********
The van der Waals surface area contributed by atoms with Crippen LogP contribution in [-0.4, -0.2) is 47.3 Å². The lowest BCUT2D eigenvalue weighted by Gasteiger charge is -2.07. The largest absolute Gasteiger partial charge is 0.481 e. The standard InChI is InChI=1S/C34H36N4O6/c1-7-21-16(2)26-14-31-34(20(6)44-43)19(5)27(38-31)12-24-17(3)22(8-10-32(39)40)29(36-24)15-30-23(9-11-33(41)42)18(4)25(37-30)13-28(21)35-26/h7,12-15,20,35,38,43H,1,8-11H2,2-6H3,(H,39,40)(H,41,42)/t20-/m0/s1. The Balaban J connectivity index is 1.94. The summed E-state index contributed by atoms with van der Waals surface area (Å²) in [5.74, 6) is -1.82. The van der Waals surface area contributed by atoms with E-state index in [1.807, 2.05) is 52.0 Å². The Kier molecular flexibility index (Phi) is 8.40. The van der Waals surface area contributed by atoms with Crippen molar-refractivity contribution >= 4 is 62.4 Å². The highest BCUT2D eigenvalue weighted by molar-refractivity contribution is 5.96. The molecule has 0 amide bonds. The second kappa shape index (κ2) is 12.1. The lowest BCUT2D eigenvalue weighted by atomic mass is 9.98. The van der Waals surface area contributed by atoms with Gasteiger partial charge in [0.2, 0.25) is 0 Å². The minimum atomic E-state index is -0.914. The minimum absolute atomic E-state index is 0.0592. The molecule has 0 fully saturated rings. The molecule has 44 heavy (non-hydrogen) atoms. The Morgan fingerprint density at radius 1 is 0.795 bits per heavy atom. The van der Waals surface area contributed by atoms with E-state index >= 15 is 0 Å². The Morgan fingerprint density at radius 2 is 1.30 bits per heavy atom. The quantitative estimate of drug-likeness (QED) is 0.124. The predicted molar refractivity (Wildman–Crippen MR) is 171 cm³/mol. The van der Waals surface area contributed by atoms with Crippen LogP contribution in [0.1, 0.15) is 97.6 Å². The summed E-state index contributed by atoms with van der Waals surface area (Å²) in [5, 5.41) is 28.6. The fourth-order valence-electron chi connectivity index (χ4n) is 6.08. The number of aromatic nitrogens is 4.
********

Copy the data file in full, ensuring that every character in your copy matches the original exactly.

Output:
The van der Waals surface area contributed by atoms with Crippen LogP contribution in [-0.4, -0.2) is 47.3 Å². The lowest BCUT2D eigenvalue weighted by Gasteiger charge is -2.07. The largest absolute Gasteiger partial charge is 0.481 e. The standard InChI is InChI=1S/C34H36N4O6/c1-7-21-16(2)26-14-31-34(20(6)44-43)19(5)27(38-31)12-24-17(3)22(8-10-32(39)40)29(36-24)15-30-23(9-11-33(41)42)18(4)25(37-30)13-28(21)35-26/h7,12-15,20,35,38,43H,1,8-11H2,2-6H3,(H,39,40)(H,41,42)/t20-/m0/s1. The Balaban J connectivity index is 1.94. The summed E-state index contributed by atoms with van der Waals surface area (Å²) in [5.74, 6) is -1.82. The van der Waals surface area contributed by atoms with E-state index in [1.807, 2.05) is 52.0 Å². The Kier molecular flexibility index (Phi) is 8.40. The van der Waals surface area contributed by atoms with Crippen molar-refractivity contribution >= 4 is 62.4 Å². The highest BCUT2D eigenvalue weighted by molar-refractivity contribution is 5.96. The molecule has 0 amide bonds. The second kappa shape index (κ2) is 12.1. The lowest BCUT2D eigenvalue weighted by atomic mass is 9.98. The van der Waals surface area contributed by atoms with Gasteiger partial charge in [0.2, 0.25) is 0 Å². The minimum atomic E-state index is -0.914. The minimum absolute atomic E-state index is 0.0592. The molecule has 0 fully saturated rings. The molecule has 44 heavy (non-hydrogen) atoms. The Morgan fingerprint density at radius 1 is 0.795 bits per heavy atom. The van der Waals surface area contributed by atoms with E-state index >= 15 is 0 Å². The Morgan fingerprint density at radius 2 is 1.30 bits per heavy atom. The quantitative estimate of drug-likeness (QED) is 0.124. The predicted molar refractivity (Wildman–Crippen MR) is 171 cm³/mol. The van der Waals surface area contributed by atoms with Crippen LogP contribution in [0.1, 0.15) is 97.6 Å². The summed E-state index contributed by atoms with van der Waals surface area (Å²) in [5, 5.41) is 28.6. The fourth-order valence-electron chi connectivity index (χ4n) is 6.08. The number of aromatic nitrogens is 4.